ECB should not stop bond buys early, says Stournaras

ECB should not stop bond buys early, says Stournaras

The European Central Bank should not stop its bond purchases early because they may still need to calm jittery markets but it is down to governments, including Italy’s, to keep bondholders on side, ECB policymaker Yannis Stournaras told Reuters.

In the interview, Greece’s central bank governor also warned about the risk of stagflation from a prolonged war in the Middle East and spoke against increasing the amount of reserves that banks must hold.

He countered calls by some of his colleagues for an early end to the ECB’s last surviving bond-buying scheme, saying the central bank may need that firepower in a geopolitical environment fraught with risks.

“I see no value in bringing it (the end) forward especially now under the new uncertainty we have because of the events in Israel and Palestine,” he said. “So we need to keep our flexibility and act if necessary.”

The ECB all but stopped buying bonds last year after a sudden surge in inflation forced it to unwind a decade of stimulus policies.

But it has retained the Pandemic Emergency Purchase Programme as a “first line of defence” against sudden spikes in borrowing costs for debt-laden countries, such as Italy, saying it would replace bonds that mature until the end of next year.

Investors have been demanding a higher premium to hold Italian government bonds since the government raised its budget deficit targets last month, setting it up for a possible clash with the European Commission and fuelling speculation about ECB intervention.

Stournaras – whose country has just regained the coveted investment-grade credit rating after near misses with default, three bailouts and much belt-tightening in the space of a decade – played down market concerns about Italy’s public finances as long as Rome keeps on the straight and narrow.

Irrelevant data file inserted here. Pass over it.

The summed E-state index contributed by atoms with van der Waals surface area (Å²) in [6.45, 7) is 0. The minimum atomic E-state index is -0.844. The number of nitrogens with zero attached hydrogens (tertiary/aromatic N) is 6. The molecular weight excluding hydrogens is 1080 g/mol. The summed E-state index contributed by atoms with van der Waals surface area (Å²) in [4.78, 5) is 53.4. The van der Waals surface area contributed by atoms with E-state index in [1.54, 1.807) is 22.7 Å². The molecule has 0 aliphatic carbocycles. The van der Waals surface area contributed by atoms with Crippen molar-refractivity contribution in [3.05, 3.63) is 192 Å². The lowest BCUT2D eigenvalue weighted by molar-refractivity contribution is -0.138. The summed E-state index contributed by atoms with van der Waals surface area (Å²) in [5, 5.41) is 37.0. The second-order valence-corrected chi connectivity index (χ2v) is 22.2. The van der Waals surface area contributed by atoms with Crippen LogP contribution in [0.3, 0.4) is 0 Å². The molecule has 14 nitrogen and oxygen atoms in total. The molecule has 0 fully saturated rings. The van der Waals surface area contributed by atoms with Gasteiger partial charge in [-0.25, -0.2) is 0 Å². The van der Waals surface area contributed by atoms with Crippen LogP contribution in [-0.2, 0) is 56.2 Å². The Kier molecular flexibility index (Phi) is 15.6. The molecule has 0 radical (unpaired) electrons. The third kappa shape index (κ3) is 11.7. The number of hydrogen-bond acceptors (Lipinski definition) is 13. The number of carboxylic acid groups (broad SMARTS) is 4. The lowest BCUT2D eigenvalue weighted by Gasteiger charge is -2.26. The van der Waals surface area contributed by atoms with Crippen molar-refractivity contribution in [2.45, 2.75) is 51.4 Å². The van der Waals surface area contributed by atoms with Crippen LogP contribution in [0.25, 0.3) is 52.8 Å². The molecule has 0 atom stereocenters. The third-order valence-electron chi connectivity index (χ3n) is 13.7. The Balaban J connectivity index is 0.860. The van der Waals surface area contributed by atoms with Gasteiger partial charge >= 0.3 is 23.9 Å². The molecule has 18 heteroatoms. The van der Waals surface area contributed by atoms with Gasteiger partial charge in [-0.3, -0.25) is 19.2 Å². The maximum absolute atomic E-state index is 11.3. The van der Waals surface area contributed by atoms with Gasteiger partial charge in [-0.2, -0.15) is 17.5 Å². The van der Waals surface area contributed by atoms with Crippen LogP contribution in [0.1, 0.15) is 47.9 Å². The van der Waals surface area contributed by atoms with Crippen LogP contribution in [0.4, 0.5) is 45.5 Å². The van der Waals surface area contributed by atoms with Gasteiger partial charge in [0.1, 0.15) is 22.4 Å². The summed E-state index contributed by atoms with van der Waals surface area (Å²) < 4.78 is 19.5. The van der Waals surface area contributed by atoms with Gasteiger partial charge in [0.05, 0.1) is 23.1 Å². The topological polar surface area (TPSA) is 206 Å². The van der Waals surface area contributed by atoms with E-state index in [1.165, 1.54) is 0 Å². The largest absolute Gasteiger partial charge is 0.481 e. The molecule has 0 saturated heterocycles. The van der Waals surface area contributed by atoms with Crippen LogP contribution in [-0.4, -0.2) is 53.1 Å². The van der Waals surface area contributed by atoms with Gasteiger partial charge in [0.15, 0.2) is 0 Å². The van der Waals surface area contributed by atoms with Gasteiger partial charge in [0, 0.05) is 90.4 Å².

“The situation in Italy does not raise any particular worries at the moment, but provided that the Italian government will consult with the European Commission and reassure investors that it will continue to abide by the agreement that (it) has with the European Commission on the budget deficit,” he said.

On the broader impact of the conflict, he said wars tend to be “stagflationary” – a toxic mix of high inflation and a stagnant economy that sometimes results from more expensive imports of raw materials – but cautioned it was too early to tell.

Finally, he noted borrowing costs had already risen since the ECB’s last policy meeting as a result of higher bond yields and questioned if even more tightening was needed via an increase in banks’ minimum reserve requirements.

This move would withdraw cash from the financial system and, given that minimum reserves are not remunerated, it would also reduce the amount of interest that the 20 central banks of the euro zone pay to commercial banks in their country.

“For the moment I see no reason why we should tighten monetary policy now because increasing the minimum requirements will imply monetary policy tightening,” Stournaras said. [Reuters] 

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